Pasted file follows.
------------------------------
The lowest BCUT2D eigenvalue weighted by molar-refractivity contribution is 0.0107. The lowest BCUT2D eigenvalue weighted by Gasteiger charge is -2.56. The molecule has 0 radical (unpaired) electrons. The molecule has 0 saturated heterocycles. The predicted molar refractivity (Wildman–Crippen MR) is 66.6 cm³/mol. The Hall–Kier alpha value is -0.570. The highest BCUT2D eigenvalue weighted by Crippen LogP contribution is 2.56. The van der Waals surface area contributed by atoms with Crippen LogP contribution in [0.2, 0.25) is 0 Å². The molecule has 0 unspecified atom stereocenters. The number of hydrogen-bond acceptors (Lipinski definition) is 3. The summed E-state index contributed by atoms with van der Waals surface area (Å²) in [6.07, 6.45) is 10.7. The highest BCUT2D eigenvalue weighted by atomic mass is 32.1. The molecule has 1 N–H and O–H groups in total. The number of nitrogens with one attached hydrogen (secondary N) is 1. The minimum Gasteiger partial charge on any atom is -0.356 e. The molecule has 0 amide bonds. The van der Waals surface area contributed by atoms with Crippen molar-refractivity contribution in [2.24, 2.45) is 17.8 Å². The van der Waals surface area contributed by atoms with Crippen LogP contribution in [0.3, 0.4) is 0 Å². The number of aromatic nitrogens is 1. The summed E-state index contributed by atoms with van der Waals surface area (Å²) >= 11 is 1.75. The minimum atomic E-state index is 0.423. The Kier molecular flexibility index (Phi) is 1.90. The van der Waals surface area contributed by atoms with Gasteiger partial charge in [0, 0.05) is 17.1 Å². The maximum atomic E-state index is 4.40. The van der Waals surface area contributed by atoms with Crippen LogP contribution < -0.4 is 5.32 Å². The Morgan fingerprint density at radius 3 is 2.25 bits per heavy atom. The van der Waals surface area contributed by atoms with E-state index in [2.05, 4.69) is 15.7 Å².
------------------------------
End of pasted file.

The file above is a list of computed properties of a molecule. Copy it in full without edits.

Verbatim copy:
The lowest BCUT2D eigenvalue weighted by molar-refractivity contribution is 0.0107. The lowest BCUT2D eigenvalue weighted by Gasteiger charge is -2.56. The molecule has 0 radical (unpaired) electrons. The molecule has 0 saturated heterocycles. The predicted molar refractivity (Wildman–Crippen MR) is 66.6 cm³/mol. The Hall–Kier alpha value is -0.570. The highest BCUT2D eigenvalue weighted by Crippen LogP contribution is 2.56. The van der Waals surface area contributed by atoms with Crippen LogP contribution in [0.2, 0.25) is 0 Å². The molecule has 0 unspecified atom stereocenters. The number of hydrogen-bond acceptors (Lipinski definition) is 3. The summed E-state index contributed by atoms with van der Waals surface area (Å²) in [6.07, 6.45) is 10.7. The highest BCUT2D eigenvalue weighted by atomic mass is 32.1. The molecule has 1 N–H and O–H groups in total. The number of nitrogens with one attached hydrogen (secondary N) is 1. The minimum Gasteiger partial charge on any atom is -0.356 e. The molecule has 0 amide bonds. The van der Waals surface area contributed by atoms with Crippen molar-refractivity contribution in [2.24, 2.45) is 17.8 Å². The van der Waals surface area contributed by atoms with Crippen LogP contribution in [0.3, 0.4) is 0 Å². The number of aromatic nitrogens is 1. The summed E-state index contributed by atoms with van der Waals surface area (Å²) >= 11 is 1.75. The minimum atomic E-state index is 0.423. The Kier molecular flexibility index (Phi) is 1.90. The van der Waals surface area contributed by atoms with Gasteiger partial charge in [0, 0.05) is 17.1 Å². The maximum atomic E-state index is 4.40. The van der Waals surface area contributed by atoms with Crippen LogP contribution < -0.4 is 5.32 Å². The Morgan fingerprint density at radius 3 is 2.25 bits per heavy atom. The van der Waals surface area contributed by atoms with E-state index in [2.05, 4.69) is 15.7 Å².